CS17 Invasive Species
Date: Thursday, June 13, 2002
Time: 2:30:00 PM
Location: Sidney
 
FosterSE, University of Toronto at Mississauga, Mississauga, Canada, sfoster@utm.utoronto.ca
Sprules, W, G, University of Toronto at Mississauga, Mississauga, Canada, gsprules@cyclops.erin.utoronto.ca
 
TOWARDS A SYNTHESIS OF INVASIVE INVERTEBRATES IMPACTS ON NATIVE FOOD WEBS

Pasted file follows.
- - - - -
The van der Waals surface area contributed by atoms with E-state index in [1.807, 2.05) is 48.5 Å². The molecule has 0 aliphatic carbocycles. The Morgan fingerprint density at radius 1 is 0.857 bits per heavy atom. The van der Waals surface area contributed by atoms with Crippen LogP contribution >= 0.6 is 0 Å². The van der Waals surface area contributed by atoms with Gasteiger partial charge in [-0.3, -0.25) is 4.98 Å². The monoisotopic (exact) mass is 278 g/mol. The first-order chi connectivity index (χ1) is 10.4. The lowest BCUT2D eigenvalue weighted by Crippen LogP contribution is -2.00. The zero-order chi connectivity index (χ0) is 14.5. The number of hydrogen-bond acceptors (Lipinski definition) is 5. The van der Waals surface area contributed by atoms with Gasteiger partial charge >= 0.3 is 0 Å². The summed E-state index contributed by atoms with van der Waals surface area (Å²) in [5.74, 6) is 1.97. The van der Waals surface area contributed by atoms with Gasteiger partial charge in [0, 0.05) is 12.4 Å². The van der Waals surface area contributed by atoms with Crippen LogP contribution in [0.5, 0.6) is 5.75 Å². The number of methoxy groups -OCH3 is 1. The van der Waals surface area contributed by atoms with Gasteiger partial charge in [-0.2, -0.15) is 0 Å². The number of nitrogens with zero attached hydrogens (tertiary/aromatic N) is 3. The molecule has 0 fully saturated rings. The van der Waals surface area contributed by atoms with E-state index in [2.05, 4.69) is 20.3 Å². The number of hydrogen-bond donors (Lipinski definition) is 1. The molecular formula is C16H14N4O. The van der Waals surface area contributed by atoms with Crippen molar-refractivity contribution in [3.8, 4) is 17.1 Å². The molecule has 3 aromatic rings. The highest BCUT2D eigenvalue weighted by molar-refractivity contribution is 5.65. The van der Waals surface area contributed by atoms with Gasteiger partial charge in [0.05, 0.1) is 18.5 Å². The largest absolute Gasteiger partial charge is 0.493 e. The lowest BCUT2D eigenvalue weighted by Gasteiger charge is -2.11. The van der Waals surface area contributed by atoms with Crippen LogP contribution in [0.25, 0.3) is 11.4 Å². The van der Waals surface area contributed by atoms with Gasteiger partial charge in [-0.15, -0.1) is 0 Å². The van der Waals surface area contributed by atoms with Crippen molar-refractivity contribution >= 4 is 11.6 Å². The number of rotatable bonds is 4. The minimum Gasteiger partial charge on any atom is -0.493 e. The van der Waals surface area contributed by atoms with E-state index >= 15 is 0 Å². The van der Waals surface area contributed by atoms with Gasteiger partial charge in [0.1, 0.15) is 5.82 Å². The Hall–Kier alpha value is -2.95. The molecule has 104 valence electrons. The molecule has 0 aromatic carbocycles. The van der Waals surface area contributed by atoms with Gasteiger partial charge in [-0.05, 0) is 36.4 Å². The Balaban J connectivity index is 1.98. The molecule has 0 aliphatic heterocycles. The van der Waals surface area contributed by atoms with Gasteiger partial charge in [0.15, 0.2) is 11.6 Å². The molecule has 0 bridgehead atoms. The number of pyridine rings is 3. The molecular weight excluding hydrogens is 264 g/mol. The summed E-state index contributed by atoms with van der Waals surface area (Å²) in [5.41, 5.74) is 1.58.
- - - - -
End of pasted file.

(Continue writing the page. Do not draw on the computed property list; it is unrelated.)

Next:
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The rate of species introductions into freshwater communities is increasing worldwide. Many invertebrates have been introduced both intentionally and accidentally however their impacts are not well documented. In this study we review current knowledge on the effects of invertebrate invaders on aquatic food webs. Species replacement has been documented as a result of several invertebrate invaders and increasingly effects on fish production are being recognised. Because aquatic invertebrates inhabit diverse habitats and tend to have intermediate trophic positions, their possible impacts are complex. For example, zooplankton predators such as Bythotrephes and Cercopagis, recent invaders in the Great Lakes and historical invaders in other systems, elongate food chains and may affect availability of food resources for planktivorous and juvenile fish. Filter feeders, such as, Dreissena spp. can also have significant effects on fish communities by reducing primary production and increasing nearshore habitat complexity. The ecological and economic costs of invasive invertebrates are potentially high and more attention needs to be devoted to preventing their arrival, predicting their effects once they have arrived and minimizing their impact.